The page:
Hardly The Greatest Showman

Hugh Jackman fails to save this shallow film.

Wouldn’t it be great if the world was always a happy place where everybody spontaneously broke into song and dance whilst wearing fun and elaborate costumes? Sadly, this is not the case and instead one must immerse themselves in the closest thing to it: musicals. I can’t say The Greatest Showman is going to be movie of the year, but I can say that first-time director Michael Gracey gives it his best shot. However, what results is a feel-good film that might just make it through due to the catchy soundtrack and brilliant choreography.

The Greatest Showman loosely tells the true story of P.T. Barnum (Hugh Jackman), the 19th-century American entrepreneur-showman who pieces together an extravagant circus in an old museum, showcasing the weird and the wonderful. Whilst breaking no cinematic boundaries, the film is an ode to Hugh Jackman’s award-winning stage-musical days before becoming the star of X-Men. There is definitely a musical out there for Jackman, but unfortunately this is not the one. Despite this, Jackman really does steal the show and has a brilliant stage presence throughout the film.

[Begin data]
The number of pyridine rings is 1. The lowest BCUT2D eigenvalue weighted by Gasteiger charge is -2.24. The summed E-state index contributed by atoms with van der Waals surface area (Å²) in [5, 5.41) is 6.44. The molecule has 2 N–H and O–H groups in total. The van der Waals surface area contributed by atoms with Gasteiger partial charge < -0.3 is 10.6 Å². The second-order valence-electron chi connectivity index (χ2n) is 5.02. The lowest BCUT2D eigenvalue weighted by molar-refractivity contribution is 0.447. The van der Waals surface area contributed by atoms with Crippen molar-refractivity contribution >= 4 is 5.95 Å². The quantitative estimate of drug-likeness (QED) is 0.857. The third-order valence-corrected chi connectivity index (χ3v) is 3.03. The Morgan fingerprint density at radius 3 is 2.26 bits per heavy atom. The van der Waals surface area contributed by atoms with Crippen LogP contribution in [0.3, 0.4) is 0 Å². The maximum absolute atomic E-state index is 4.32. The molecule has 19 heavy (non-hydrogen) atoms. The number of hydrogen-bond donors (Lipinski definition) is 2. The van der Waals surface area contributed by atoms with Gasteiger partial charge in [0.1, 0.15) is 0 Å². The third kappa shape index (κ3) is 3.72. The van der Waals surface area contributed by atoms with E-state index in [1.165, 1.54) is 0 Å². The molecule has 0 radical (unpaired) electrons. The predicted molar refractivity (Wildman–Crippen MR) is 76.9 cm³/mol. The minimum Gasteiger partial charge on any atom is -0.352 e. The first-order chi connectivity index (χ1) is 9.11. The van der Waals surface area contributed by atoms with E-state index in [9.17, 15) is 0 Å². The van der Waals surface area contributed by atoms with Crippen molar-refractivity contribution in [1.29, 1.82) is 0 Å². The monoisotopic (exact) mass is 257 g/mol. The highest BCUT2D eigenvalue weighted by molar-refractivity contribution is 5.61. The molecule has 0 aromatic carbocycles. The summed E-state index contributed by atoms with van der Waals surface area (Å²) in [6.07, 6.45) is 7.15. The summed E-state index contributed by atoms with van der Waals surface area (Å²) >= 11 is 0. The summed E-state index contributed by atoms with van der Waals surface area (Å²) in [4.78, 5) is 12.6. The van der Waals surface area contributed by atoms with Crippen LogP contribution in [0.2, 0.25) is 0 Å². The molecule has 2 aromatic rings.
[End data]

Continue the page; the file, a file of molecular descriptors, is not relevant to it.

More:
Image: Slash Film

I heard such rave reviews before seeing The Greatest Showman but I was utterly disappointed; the story lacks originality and the only reason I could possibly give it an okay review is because the musical scenes are so entertaining.

Other stars include Zac Efron and Zendaya who delivered to the best of their ability with a plot that is simple but often scattered at times. The lovers were compelling and put on a pretty good show. The roles were quite different for the pair with Zendaya performing a little more seriously than usual and Zac Efron embodying his former High School Musical days. The messages of self-love, following your dreams and believing in yourself that the film is trying to relay are clear if a little lacklustre. Though The Greatest Showman is ultimately an entertaining ride, that doesn’t save it from being painfully mediocre.

(Image courtesy of Roger Ebert)